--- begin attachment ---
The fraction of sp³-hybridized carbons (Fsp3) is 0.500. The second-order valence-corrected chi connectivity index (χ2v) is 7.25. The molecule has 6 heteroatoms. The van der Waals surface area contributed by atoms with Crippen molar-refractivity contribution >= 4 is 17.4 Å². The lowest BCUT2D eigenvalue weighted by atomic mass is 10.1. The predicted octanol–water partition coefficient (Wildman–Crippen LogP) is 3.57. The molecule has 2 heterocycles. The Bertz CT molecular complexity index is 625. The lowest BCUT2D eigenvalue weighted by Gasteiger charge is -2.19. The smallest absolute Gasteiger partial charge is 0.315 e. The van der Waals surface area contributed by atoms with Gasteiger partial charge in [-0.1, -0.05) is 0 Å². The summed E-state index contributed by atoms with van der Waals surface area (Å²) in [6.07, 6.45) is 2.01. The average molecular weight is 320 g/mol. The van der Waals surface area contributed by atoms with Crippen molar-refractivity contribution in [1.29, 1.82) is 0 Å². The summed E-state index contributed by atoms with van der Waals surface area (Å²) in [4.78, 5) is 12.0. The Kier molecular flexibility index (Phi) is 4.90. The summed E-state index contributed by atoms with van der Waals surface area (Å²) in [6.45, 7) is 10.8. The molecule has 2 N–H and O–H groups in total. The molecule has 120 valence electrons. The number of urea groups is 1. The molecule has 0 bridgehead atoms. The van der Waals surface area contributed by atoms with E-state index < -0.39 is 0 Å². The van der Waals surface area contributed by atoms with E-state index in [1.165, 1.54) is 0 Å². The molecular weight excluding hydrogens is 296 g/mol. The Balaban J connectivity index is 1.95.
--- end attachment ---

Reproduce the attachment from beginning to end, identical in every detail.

The fraction of sp³-hybridized carbons (Fsp3) is 0.500. The second-order valence-corrected chi connectivity index (χ2v) is 7.25. The molecule has 6 heteroatoms. The van der Waals surface area contributed by atoms with Crippen molar-refractivity contribution >= 4 is 17.4 Å². The lowest BCUT2D eigenvalue weighted by atomic mass is 10.1. The predicted octanol–water partition coefficient (Wildman–Crippen LogP) is 3.57. The molecule has 2 heterocycles. The Bertz CT molecular complexity index is 625. The lowest BCUT2D eigenvalue weighted by Gasteiger charge is -2.19. The smallest absolute Gasteiger partial charge is 0.315 e. The van der Waals surface area contributed by atoms with Gasteiger partial charge in [-0.1, -0.05) is 0 Å². The summed E-state index contributed by atoms with van der Waals surface area (Å²) in [6.07, 6.45) is 2.01. The average molecular weight is 320 g/mol. The van der Waals surface area contributed by atoms with Crippen molar-refractivity contribution in [1.29, 1.82) is 0 Å². The summed E-state index contributed by atoms with van der Waals surface area (Å²) in [4.78, 5) is 12.0. The Kier molecular flexibility index (Phi) is 4.90. The summed E-state index contributed by atoms with van der Waals surface area (Å²) in [6.45, 7) is 10.8. The molecule has 2 N–H and O–H groups in total. The molecule has 120 valence electrons. The number of urea groups is 1. The molecule has 0 bridgehead atoms. The van der Waals surface area contributed by atoms with E-state index < -0.39 is 0 Å². The van der Waals surface area contributed by atoms with E-state index in [1.165, 1.54) is 0 Å². The molecular weight excluding hydrogens is 296 g/mol. The Balaban J connectivity index is 1.95.